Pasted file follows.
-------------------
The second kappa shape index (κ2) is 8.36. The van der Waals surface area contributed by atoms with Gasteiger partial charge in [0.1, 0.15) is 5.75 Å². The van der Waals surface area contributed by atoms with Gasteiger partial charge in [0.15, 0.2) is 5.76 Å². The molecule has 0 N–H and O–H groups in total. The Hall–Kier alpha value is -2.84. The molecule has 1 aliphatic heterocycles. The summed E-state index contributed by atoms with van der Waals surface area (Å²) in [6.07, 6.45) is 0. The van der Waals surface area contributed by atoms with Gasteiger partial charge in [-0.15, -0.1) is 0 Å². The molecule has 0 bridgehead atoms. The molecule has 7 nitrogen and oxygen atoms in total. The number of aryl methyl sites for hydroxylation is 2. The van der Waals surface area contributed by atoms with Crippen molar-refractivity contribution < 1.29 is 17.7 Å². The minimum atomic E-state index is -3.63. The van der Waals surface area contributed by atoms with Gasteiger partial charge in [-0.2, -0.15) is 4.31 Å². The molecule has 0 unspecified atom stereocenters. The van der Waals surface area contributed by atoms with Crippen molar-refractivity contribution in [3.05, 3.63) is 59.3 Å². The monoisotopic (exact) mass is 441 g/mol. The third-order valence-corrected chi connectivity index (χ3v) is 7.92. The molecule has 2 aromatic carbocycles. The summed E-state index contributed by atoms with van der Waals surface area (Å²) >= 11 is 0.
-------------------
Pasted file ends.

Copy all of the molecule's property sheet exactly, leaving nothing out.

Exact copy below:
The second kappa shape index (κ2) is 8.36. The van der Waals surface area contributed by atoms with Gasteiger partial charge in [0.1, 0.15) is 5.75 Å². The van der Waals surface area contributed by atoms with Gasteiger partial charge in [0.15, 0.2) is 5.76 Å². The molecule has 0 N–H and O–H groups in total. The Hall–Kier alpha value is -2.84. The molecule has 1 aliphatic heterocycles. The summed E-state index contributed by atoms with van der Waals surface area (Å²) in [6.07, 6.45) is 0. The van der Waals surface area contributed by atoms with Gasteiger partial charge in [-0.15, -0.1) is 0 Å². The molecule has 0 bridgehead atoms. The molecule has 7 nitrogen and oxygen atoms in total. The number of aryl methyl sites for hydroxylation is 2. The van der Waals surface area contributed by atoms with Crippen molar-refractivity contribution < 1.29 is 17.7 Å². The minimum atomic E-state index is -3.63. The van der Waals surface area contributed by atoms with Gasteiger partial charge in [-0.2, -0.15) is 4.31 Å². The molecule has 0 unspecified atom stereocenters. The van der Waals surface area contributed by atoms with Crippen molar-refractivity contribution in [3.05, 3.63) is 59.3 Å². The monoisotopic (exact) mass is 441 g/mol. The third-order valence-corrected chi connectivity index (χ3v) is 7.92. The molecule has 2 aromatic carbocycles. The summed E-state index contributed by atoms with van der Waals surface area (Å²) >= 11 is 0.